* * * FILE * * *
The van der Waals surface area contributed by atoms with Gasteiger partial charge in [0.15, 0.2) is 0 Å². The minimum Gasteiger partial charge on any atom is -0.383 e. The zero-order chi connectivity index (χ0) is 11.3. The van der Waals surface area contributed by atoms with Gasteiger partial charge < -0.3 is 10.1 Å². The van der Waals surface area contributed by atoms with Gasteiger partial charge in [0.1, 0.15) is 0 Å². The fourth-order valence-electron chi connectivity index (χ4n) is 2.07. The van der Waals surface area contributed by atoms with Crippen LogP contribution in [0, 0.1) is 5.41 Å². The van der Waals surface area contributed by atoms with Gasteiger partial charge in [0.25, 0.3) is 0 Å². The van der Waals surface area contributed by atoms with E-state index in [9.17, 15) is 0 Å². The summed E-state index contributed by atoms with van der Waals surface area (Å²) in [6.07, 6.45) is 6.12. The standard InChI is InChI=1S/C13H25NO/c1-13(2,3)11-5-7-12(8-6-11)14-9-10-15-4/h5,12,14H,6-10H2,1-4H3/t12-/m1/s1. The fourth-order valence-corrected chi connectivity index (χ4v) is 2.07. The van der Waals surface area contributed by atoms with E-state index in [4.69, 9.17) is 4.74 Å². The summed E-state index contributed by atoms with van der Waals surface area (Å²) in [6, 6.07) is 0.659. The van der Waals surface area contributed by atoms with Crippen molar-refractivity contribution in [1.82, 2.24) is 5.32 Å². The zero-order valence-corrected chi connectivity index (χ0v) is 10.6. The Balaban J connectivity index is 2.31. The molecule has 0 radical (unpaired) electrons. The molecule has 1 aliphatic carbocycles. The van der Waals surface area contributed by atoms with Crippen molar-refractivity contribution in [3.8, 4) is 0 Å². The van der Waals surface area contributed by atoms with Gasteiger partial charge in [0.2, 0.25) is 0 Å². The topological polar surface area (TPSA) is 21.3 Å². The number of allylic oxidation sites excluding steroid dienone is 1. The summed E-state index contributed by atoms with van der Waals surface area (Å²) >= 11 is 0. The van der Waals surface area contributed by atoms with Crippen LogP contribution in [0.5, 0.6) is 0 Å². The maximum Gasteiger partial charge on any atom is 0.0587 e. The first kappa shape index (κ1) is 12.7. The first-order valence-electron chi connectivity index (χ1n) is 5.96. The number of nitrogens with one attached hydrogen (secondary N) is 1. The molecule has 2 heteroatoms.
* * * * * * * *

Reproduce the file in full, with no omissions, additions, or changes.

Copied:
The van der Waals surface area contributed by atoms with Gasteiger partial charge in [0.15, 0.2) is 0 Å². The minimum Gasteiger partial charge on any atom is -0.383 e. The zero-order chi connectivity index (χ0) is 11.3. The van der Waals surface area contributed by atoms with Gasteiger partial charge < -0.3 is 10.1 Å². The van der Waals surface area contributed by atoms with Gasteiger partial charge in [0.1, 0.15) is 0 Å². The fourth-order valence-electron chi connectivity index (χ4n) is 2.07. The van der Waals surface area contributed by atoms with Crippen LogP contribution in [0, 0.1) is 5.41 Å². The van der Waals surface area contributed by atoms with Gasteiger partial charge in [0.25, 0.3) is 0 Å². The van der Waals surface area contributed by atoms with E-state index in [9.17, 15) is 0 Å². The summed E-state index contributed by atoms with van der Waals surface area (Å²) in [6.07, 6.45) is 6.12. The standard InChI is InChI=1S/C13H25NO/c1-13(2,3)11-5-7-12(8-6-11)14-9-10-15-4/h5,12,14H,6-10H2,1-4H3/t12-/m1/s1. The fourth-order valence-corrected chi connectivity index (χ4v) is 2.07. The van der Waals surface area contributed by atoms with E-state index in [4.69, 9.17) is 4.74 Å². The summed E-state index contributed by atoms with van der Waals surface area (Å²) in [6, 6.07) is 0.659. The van der Waals surface area contributed by atoms with Crippen molar-refractivity contribution in [1.82, 2.24) is 5.32 Å². The zero-order valence-corrected chi connectivity index (χ0v) is 10.6. The Balaban J connectivity index is 2.31. The molecule has 0 radical (unpaired) electrons. The molecule has 1 aliphatic carbocycles. The van der Waals surface area contributed by atoms with Crippen molar-refractivity contribution in [3.8, 4) is 0 Å². The van der Waals surface area contributed by atoms with Gasteiger partial charge in [0.2, 0.25) is 0 Å². The topological polar surface area (TPSA) is 21.3 Å². The number of allylic oxidation sites excluding steroid dienone is 1. The summed E-state index contributed by atoms with van der Waals surface area (Å²) >= 11 is 0. The van der Waals surface area contributed by atoms with Crippen LogP contribution in [0.5, 0.6) is 0 Å². The maximum Gasteiger partial charge on any atom is 0.0587 e. The first kappa shape index (κ1) is 12.7. The first-order valence-electron chi connectivity index (χ1n) is 5.96. The number of nitrogens with one attached hydrogen (secondary N) is 1. The molecule has 2 heteroatoms.